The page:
I’ve tried to avoid election post-mortems. But I’m a political junkie so my efforts to bury the recent past were futile. The problem with most of them is that they haven’t focused on the big problem for Democrats: the T word. No, not teawads but TURNOUT.
The national turnout was 36.3%, which is beyond pitiful. It’s woeful and many other words ending in ful. It’s also becoming a chronic problem in off-year elections since Republicans tend to vote in every election. That means that Congress, state leges, and Governors are all more conservative than the general public. That’s the main reason for election results like 2010 and 2014.
I’m not saying anything startlingly original, but the T word is much less cited by the political punditocracy than other factors. Why? It’s undramatic and lacks the va-va-voom of blaming the President or poor “messaging.” Every time I hear that dread word, I think of Hollywood movie mogul, Sam Goldwyn nee Goldfish, who once said: “If you want a message, call Western Union.” Goldwyn, was, of course, referring to “message pictures,” but I love obscure historical references so what can I tell ya?Ironically, Goldwyn produced the best movie about post-WW II veterans, The Best Years of our Lives.
Now that I’ve established that I watch too much TCM, back to the matter at hand: poor turnout. I’m not sure how to change this. Off-year elections lack the drama and sweep of a Presidential election even though the process is similar: we elect the Oval Ones on a state by state basis via the dread electoral college. The whole Dems vote less in off-year elections thing is a recent development as Jamelle Bouie pointed out in a great piece at Slate:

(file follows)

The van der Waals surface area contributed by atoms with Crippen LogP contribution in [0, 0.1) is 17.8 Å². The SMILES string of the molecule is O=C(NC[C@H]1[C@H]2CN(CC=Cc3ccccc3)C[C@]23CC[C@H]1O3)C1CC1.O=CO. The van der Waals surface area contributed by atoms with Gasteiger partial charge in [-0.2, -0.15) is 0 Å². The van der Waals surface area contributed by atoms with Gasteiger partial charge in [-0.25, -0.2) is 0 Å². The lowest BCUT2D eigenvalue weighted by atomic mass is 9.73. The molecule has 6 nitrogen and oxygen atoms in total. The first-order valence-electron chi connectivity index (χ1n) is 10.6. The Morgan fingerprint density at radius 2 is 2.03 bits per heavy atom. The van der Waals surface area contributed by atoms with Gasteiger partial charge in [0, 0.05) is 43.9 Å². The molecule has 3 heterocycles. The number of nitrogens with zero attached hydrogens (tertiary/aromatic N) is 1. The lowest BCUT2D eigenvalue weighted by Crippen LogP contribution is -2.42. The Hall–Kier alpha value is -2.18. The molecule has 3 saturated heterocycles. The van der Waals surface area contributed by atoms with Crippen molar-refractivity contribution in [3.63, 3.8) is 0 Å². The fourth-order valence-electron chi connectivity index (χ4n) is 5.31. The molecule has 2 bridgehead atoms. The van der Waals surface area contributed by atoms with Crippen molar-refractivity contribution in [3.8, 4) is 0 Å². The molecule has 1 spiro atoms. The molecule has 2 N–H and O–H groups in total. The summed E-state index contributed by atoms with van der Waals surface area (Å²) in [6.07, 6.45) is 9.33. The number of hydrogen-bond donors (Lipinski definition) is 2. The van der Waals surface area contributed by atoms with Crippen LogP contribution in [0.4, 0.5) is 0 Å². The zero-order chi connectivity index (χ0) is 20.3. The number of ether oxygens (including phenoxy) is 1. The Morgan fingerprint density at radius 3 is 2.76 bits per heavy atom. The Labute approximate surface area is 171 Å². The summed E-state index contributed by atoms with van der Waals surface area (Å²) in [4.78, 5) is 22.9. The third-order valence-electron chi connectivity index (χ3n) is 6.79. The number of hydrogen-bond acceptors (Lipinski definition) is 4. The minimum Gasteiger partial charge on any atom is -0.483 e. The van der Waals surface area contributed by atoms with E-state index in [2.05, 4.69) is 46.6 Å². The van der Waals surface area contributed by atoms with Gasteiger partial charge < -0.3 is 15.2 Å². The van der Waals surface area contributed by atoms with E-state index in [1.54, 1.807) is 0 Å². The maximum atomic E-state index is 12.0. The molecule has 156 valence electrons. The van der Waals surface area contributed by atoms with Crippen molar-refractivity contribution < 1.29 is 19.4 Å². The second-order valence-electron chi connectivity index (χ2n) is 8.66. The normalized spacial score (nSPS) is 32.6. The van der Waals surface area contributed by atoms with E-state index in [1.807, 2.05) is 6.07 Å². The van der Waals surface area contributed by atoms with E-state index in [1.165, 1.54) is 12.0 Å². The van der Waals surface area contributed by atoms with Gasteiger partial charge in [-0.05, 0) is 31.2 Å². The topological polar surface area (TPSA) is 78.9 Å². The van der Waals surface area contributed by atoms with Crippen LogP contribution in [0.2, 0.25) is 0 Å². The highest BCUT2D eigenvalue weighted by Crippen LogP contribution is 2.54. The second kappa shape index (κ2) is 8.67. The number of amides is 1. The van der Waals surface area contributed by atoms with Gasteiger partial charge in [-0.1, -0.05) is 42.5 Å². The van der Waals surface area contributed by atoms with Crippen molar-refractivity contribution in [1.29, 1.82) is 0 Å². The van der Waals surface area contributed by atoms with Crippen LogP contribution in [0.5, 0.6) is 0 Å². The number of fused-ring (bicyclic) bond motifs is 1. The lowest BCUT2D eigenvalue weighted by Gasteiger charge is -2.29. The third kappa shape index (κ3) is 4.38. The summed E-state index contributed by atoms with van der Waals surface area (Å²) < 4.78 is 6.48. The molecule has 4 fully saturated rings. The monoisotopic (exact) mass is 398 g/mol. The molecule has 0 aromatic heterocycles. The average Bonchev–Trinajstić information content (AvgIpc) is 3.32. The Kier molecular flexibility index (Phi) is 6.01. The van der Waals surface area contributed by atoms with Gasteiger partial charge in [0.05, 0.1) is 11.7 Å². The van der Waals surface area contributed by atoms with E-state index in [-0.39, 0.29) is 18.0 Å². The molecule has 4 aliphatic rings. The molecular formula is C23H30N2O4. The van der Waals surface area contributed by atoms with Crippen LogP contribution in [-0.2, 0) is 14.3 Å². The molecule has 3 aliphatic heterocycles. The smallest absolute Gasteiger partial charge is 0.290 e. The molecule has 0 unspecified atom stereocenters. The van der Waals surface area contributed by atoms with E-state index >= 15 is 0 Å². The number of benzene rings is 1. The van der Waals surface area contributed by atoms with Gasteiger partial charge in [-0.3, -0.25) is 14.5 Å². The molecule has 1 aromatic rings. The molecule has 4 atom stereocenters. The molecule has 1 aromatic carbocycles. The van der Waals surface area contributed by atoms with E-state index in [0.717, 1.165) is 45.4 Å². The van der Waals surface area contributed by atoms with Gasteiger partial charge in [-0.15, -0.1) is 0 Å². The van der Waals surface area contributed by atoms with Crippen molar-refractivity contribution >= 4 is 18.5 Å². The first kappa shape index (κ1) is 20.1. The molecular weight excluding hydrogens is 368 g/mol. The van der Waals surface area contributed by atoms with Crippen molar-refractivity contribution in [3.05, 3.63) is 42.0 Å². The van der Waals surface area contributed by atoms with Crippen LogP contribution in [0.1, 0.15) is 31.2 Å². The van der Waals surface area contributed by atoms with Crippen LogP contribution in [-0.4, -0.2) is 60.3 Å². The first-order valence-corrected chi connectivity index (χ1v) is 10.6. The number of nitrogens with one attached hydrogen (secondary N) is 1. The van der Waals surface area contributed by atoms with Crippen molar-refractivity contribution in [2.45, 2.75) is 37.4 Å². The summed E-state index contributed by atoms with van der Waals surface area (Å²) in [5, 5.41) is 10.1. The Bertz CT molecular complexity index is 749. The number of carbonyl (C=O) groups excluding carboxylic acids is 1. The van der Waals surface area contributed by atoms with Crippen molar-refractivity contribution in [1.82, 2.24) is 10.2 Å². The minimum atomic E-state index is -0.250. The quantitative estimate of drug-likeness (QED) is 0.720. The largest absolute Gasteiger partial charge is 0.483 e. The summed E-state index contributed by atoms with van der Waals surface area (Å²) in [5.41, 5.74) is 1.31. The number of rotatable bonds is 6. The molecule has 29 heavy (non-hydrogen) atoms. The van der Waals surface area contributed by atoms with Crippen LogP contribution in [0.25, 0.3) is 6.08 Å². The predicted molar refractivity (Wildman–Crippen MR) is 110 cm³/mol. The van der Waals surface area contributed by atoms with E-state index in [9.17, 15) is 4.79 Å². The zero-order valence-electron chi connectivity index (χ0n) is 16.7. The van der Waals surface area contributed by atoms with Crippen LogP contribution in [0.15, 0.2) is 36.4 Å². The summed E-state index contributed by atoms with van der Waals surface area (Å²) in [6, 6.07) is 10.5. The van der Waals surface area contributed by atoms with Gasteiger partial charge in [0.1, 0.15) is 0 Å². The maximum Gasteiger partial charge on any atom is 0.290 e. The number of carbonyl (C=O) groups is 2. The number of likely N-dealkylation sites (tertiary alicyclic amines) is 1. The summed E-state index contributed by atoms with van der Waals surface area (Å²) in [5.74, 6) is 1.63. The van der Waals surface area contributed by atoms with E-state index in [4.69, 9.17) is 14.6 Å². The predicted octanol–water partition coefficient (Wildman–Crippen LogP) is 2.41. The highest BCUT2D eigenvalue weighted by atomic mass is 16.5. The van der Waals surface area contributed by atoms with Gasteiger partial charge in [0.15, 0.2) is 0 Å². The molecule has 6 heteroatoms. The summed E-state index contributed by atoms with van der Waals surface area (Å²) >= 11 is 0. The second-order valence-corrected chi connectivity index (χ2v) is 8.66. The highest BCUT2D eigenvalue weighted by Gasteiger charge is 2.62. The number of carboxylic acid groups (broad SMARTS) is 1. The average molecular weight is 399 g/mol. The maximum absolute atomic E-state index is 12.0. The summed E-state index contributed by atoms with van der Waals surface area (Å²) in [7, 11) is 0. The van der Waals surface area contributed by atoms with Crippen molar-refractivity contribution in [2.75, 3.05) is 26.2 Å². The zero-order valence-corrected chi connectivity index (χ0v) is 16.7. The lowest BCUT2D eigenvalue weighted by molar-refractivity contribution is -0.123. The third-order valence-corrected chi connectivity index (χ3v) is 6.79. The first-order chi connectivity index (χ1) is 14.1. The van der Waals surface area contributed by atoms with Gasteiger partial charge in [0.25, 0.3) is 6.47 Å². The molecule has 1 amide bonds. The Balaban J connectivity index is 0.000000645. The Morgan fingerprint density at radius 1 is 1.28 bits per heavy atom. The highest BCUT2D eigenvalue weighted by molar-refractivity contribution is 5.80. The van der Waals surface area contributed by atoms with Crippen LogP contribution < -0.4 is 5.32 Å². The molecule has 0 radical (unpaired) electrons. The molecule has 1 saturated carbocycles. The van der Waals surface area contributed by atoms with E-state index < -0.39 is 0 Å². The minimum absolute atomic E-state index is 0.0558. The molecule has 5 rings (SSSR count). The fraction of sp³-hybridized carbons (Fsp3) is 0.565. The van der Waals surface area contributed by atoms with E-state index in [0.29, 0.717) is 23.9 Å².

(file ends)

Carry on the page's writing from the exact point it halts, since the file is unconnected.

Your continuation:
Midterms have always been bad for the president’s party, but rarely were they wave elections—or near waves—of the kind we saw this year and in 2010. Instead, they were modest shifts in one direction or the other. In 1986, running at the end of Ronald Reagan’s term, Democrats won a net five seats in the House of Representatives andeight in the Senate. In 1990, running against President George H. W. Bush, Democrats won a net seven seats in the House and one in the Senate. In other words, until very recently, Democrats didn’t always fare poorly in midterm elections.
The generational divide in partisanship, for instance, didn’t exist 25 years ago, or at least, not in the same way. Take the 1988 electorate that chose Bush for president. There, Michael Dukakis won roughly the same share of seniors (49 percent) as he did voters younger than 30 (47 percent). Four years later, Bill Clinton won 43.5 percent of voters younger than 30 and 50 percent of voters 65 and older. If there was a generation gap, in other words, it was that older voters favored Democrats, not Republicans.